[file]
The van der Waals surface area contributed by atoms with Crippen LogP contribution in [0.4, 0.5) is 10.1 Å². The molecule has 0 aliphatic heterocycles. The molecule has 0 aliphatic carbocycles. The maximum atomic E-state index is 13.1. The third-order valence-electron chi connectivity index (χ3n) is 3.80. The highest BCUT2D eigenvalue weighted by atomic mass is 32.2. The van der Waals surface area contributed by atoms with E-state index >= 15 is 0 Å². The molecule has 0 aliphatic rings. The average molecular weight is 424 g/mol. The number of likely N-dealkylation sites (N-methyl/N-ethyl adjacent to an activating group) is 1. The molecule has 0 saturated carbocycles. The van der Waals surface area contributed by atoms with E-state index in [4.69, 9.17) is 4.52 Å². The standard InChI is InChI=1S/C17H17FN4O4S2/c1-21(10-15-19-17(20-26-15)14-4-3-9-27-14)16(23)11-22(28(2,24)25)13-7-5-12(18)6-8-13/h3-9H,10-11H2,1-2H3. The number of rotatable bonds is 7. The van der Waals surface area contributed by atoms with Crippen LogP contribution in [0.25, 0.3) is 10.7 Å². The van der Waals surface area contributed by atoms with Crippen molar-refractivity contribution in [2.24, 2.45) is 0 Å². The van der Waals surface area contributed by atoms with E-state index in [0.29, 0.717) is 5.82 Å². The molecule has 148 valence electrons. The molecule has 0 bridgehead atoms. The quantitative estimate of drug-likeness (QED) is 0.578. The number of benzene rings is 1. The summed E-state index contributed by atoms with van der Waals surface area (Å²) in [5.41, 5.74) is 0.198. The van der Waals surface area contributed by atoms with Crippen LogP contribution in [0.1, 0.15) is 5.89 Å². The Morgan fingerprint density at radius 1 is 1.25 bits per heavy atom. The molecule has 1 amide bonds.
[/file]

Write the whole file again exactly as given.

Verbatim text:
The van der Waals surface area contributed by atoms with Crippen LogP contribution in [0.4, 0.5) is 10.1 Å². The molecule has 0 aliphatic heterocycles. The molecule has 0 aliphatic carbocycles. The maximum atomic E-state index is 13.1. The third-order valence-electron chi connectivity index (χ3n) is 3.80. The highest BCUT2D eigenvalue weighted by atomic mass is 32.2. The van der Waals surface area contributed by atoms with E-state index >= 15 is 0 Å². The molecule has 0 aliphatic rings. The average molecular weight is 424 g/mol. The number of likely N-dealkylation sites (N-methyl/N-ethyl adjacent to an activating group) is 1. The molecule has 0 saturated carbocycles. The van der Waals surface area contributed by atoms with E-state index in [4.69, 9.17) is 4.52 Å². The standard InChI is InChI=1S/C17H17FN4O4S2/c1-21(10-15-19-17(20-26-15)14-4-3-9-27-14)16(23)11-22(28(2,24)25)13-7-5-12(18)6-8-13/h3-9H,10-11H2,1-2H3. The number of rotatable bonds is 7. The van der Waals surface area contributed by atoms with Crippen LogP contribution in [0.25, 0.3) is 10.7 Å². The van der Waals surface area contributed by atoms with Crippen molar-refractivity contribution in [2.24, 2.45) is 0 Å². The van der Waals surface area contributed by atoms with E-state index in [0.29, 0.717) is 5.82 Å². The molecule has 148 valence electrons. The molecule has 0 bridgehead atoms. The quantitative estimate of drug-likeness (QED) is 0.578. The number of benzene rings is 1. The summed E-state index contributed by atoms with van der Waals surface area (Å²) in [5.41, 5.74) is 0.198. The van der Waals surface area contributed by atoms with Crippen LogP contribution in [0.1, 0.15) is 5.89 Å². The Morgan fingerprint density at radius 1 is 1.25 bits per heavy atom. The molecule has 1 amide bonds.